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The Bar-On model of emotional-social intelligence (ESI) - The theoretical foundation of the Bar-On model

Индекс материала
The Bar-On model of emotional-social intelligence (ESI)
The theoretical foundation of the Bar-On model
Description of the instrument used to develop the Bar-On model (the EQ-i)
The rigorous development of the EQ-i helped create a robust model of ESI
The construct validity of the EQ-i confirms that the Bar-On model is describing ESI
The Bar-On model of ESI predicts various aspects of human performance
The Bar-On model is teachable and learnable
Discussion
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The theoretical foundation of the Bar-On model 

Darwin's early work on the importance of emotional expression for survival and adaptation (1872/1965) has influenced

the ongoing development of the Bar-On model, which both stresses the importance of emotional expression and views the outcome of emotionally and socially intelligent behavior in Darwinian terms of effective adaptation. Additional influence on my thinking can be traced to Thorndike's description of social intelligence and its importance for human performance (1920) as well as Wechsler's observations related to the impact of non-cognitive and conative factors on what he referred to as «intelligent behavior» (1940, 1943). Sifneos' description of alexithymia (1967) on the pathological end of the ESI continuum and Appelbaum's conceptualization of psychological mindedness (1973) on the eupsychic end of this continuum have also had an impact on the ongoing development of the Bar-On model.

From Darwin to the present, most descriptions, definitions and conceptualizations of emotional-social intelligence have included one or more of the following key components: (a) the ability to recognize, understand and express emotions and feelings; (b) the ability to understand how others feel and relate with them; (c) the ability to manage and control emotions; (d) the ability to manage change, adapt and solve problems of a personal and interpersonal nature; and (e) the ability to generate positive affect and be self-motivated.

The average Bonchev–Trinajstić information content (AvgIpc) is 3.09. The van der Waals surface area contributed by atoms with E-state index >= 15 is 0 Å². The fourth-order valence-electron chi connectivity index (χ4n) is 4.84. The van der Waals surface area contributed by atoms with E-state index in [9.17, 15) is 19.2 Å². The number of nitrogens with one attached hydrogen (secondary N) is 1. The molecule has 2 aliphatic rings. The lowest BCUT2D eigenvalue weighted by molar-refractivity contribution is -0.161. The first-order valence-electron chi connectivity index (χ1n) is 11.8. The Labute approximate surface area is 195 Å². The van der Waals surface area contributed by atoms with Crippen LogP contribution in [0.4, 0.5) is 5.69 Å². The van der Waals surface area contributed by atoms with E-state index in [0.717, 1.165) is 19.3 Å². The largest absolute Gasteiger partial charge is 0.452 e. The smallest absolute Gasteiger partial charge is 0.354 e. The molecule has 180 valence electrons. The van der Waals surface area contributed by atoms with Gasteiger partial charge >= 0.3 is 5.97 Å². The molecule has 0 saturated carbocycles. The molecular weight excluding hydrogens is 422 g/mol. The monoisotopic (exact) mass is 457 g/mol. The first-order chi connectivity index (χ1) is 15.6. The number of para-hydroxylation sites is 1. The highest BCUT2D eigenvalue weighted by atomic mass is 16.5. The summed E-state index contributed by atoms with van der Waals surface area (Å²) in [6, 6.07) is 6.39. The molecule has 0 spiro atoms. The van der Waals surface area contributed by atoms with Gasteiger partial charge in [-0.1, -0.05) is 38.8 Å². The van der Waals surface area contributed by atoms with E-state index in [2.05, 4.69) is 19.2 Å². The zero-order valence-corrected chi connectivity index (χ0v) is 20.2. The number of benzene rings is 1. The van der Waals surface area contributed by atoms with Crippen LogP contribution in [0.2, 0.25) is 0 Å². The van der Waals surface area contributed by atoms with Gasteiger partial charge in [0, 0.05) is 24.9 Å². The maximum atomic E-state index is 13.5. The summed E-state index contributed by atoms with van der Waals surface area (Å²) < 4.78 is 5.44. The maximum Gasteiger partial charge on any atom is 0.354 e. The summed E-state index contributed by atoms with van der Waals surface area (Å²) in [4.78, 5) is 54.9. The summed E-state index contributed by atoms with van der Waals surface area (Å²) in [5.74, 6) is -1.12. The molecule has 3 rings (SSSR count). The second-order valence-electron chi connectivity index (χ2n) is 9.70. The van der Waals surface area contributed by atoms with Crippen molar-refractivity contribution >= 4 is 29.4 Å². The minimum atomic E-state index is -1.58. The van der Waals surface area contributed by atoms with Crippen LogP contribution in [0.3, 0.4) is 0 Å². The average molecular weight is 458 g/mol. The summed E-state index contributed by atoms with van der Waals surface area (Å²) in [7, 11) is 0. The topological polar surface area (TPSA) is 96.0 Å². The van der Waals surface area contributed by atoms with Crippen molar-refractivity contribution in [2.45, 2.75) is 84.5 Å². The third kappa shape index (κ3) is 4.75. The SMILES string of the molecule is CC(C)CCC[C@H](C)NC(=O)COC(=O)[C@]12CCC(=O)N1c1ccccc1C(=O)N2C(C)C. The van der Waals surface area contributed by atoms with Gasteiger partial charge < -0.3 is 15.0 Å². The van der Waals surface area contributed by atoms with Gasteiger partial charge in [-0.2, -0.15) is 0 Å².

The Bar-On model provides the theoretical basis for the EQ-i, which was originally developed to assess various aspects of this construct as well as to examine its conceptualization. According to this model, emotional-social intelligence is a cross-section of interrelated emotional and social competencies, skills and facilitators that determine how effectively we understand and express ourselves, understand others and relate with them, and cope with daily demands. The emotional and social competencies, skills and facilitators referred in this conceptualization include the five key components described above; and each of these components comprises a number of closely related competencies, skills and facilitators which are described in the Appendix. Consistent with this model, to be emotionally and socially intelligent is to effectively understand and express oneself, to understand and relate well with others, and to successfully cope with daily demands, challenges and pressures. This is based, first and foremost, on one's intrapersonal ability to be aware of oneself, to understand one's strengths and weaknesses, and to express one's feelings and thoughts non-destructively. On the interpersonal level, being emotionally and socially intelligent encompasses the ability to be aware of others' emotions, feelings and needs, and to establish and maintain cooperative, constructive and mutually satisfying relationships. Ultimately, being emotionally and socially intelligent means to effectively manage personal, social and environmental change by realistically and flexibly coping with the immediate situation, solving problems and making decisions. To do this, we need to manage emotions so that they work for us and not against us, and we need to be sufficiently optimistic, positive and self-motivated.